Also known as: Diabetes - microalbuminuria, Diabetic nephropathy - microalbuminuria, Kidney disease - microalbuminuria or Proteinuria - microalbuminuria
- Range of 20 to 200 mcg/min
- Range of 30 to 300 mg/24 hours
- Some immune and inflammatory disorders
- Some genetic disorders
- Rare cancers
- High blood pressure
- Narrowed artery of the kidney
This test looks for a protein called albumin in a urine sample.
How the Test is Performed
You will usually be asked to give a small urine sample while at your doctor's office.
In rare cases, you will have to collect all of your urine at home for 24 hours. To do this, you will get a special container from your doctor and specific instructions to follow.
To make the test more accurate, urine creatinine level may also be measured. Creatinine is a chemical waste product of creatine. Creatine is a chemical made by the body that is used to supply energy to muscles.
How to Prepare for the Test
No special preparation is necessary for this test.
Why the Test is Performed
People with diabetes have a high risk of kidney damage. The "filters" in the kidneys, called nephrons, slowly thicken and become scarred over time. The nephrons begin to leak protein into the urine. This kidney damage can also happen years before any diabetes symptoms begin. In the early stages of kidney problems, blood tests may be normal.
If you have diabetes, you should have this test each year. The test checks for signs of early kidney problems.
If this test shows that you are starting to have a kidney problem, you can get treatment before the problem gets worse. People with severe kidney damage may need dialysis. They may eventually need a new kidney (kidney transplant).
Normally, albumin stays in the body. There is little or no albumin in the urine sample. Normal albumin levels in the urine are less than 30 mg/24 hours.
Normal value ranges may vary slightly among different laboratories. Some labs use different measurements or may test different specimens. Talk to your doctor about the meaning of your test results.
What Abnormal Results Mean
If the test finds a high level of albumin in your urine, your doctor may have you repeat the test.
Abnormal results may mean your kidneys are starting to get damaged. But the damage may not yet be bad.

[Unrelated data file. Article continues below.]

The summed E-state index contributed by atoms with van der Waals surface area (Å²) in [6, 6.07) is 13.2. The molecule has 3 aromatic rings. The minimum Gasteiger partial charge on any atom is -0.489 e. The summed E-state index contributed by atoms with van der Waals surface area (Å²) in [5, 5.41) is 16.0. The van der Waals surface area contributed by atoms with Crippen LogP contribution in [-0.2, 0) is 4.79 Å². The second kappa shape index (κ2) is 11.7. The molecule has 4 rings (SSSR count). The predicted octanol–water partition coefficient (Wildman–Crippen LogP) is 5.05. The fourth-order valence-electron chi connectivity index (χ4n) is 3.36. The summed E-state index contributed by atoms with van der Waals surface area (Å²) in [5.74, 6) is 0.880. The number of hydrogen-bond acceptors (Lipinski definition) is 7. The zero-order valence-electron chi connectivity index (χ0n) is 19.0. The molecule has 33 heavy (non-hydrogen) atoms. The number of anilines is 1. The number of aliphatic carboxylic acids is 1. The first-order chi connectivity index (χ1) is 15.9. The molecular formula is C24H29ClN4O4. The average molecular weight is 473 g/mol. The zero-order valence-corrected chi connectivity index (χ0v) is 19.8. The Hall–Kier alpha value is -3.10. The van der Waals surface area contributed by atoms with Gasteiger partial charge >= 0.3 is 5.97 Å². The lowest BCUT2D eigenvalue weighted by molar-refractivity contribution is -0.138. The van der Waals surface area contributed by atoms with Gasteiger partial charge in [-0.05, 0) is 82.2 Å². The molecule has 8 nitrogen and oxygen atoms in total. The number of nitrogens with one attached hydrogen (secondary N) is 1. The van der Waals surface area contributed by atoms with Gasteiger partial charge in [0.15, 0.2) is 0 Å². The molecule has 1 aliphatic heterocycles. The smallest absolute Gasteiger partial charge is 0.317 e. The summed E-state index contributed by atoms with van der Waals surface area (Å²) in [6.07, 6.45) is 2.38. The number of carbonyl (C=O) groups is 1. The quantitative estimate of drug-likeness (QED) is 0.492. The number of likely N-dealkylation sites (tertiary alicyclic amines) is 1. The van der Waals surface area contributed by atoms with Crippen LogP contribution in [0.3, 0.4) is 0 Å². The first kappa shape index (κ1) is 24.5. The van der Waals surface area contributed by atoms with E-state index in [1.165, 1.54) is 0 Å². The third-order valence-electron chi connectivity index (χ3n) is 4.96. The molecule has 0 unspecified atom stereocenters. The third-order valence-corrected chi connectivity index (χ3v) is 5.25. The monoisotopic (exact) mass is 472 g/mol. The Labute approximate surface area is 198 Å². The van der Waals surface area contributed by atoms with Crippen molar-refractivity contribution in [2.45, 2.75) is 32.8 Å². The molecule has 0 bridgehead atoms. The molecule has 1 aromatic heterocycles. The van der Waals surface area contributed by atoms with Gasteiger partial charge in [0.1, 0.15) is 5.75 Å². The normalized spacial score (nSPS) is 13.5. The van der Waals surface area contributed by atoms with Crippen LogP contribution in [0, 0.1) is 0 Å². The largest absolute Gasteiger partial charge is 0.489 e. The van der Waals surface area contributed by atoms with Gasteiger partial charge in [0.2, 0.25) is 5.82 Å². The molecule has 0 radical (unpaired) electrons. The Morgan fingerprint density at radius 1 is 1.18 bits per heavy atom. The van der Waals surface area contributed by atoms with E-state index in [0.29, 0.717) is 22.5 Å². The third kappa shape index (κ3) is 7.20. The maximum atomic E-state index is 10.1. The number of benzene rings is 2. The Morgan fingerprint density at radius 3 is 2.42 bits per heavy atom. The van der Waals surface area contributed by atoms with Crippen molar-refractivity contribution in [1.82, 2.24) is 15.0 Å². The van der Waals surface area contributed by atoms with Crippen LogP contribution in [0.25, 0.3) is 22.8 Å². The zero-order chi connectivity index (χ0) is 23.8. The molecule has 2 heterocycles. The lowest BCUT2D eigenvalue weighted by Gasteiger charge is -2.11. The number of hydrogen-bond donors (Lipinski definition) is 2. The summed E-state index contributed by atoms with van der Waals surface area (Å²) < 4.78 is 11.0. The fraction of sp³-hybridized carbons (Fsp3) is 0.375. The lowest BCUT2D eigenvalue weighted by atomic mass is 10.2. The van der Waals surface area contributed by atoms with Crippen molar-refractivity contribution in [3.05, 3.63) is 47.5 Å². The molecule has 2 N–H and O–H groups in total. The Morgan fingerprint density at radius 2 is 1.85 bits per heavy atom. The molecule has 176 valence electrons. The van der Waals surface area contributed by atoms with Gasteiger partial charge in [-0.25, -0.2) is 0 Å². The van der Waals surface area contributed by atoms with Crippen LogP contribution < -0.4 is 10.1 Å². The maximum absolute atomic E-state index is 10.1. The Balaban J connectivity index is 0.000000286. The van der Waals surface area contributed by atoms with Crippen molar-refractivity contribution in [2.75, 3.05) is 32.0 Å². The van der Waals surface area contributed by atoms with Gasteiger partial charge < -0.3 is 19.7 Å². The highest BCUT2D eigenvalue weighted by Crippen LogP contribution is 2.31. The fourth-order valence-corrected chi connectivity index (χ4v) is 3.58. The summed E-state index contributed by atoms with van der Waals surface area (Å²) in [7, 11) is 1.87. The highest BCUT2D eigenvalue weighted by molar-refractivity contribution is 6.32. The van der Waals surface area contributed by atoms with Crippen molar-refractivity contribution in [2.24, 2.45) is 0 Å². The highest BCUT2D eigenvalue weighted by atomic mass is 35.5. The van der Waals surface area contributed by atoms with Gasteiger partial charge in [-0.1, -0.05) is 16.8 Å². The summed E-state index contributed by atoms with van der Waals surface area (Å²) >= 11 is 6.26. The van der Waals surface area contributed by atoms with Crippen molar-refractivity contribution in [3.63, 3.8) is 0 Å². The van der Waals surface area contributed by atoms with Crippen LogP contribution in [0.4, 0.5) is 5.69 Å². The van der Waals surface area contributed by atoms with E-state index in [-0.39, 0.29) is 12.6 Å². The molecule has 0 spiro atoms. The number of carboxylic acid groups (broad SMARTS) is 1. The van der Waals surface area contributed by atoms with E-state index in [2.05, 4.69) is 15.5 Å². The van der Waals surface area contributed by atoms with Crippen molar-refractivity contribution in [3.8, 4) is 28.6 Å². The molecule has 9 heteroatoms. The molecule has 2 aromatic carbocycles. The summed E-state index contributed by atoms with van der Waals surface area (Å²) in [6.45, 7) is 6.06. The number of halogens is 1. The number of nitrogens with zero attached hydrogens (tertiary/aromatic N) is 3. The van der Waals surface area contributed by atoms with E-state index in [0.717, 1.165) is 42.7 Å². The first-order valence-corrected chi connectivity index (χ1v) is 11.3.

Abnormal results may also be reported as:
You will need more tests to confirm a problem and show how severe the kidney damage may be.
The most common cause of a high level of albumin in the urine is diabetes. Controlling your blood sugar level may lower the albumin level in your urine.
A high albumin level may also occur with:
Healthy people may have a higher level of protein in the urine after exercise. People who are dehydrated may also have a higher level.
There are no risks with providing a urine sample.
Brownlee M, Aiello LP, Cooper ME, Vinik AI, Plutzky J, Boulton AJM. Complications of diabetes mellitus. In: Melmed S, Polonsky KS, Larsen PR, Kronenberg HM, eds. Williams Textbook of Endocrinology. 13th ed. Philadelphia, PA: Elsevier; 2016:chap 33.
Standards of medical care in diabetes-2016: summary of revisions. Diabetes Care. 2016:39 Suppl 1:S4-S5. PMID: 26696680 www.ncbi.nlm.nih.gov/pubmed/26696680.
Vijan S. In the clinic. Type 2 diabetes. Ann Intern Med. 2015;162(5):ITC1-ITC16. PMID: 25732301 www.ncbi.nlm.nih.gov/pubmed/25732301.
- Review date:
- December 07, 2016
- Reviewed by:
- Brent Wisse, MD, Associate Professor of Medicine, Division of Metabolism, Endocrinology & Nutrition, University of Washington School of Medicine, Seattle, WA. Internal review and update on 09/01/2016 by David Zieve, MD, MHA, Isla Ogilvie, PhD, and the A.D.A.M. Editorial team.
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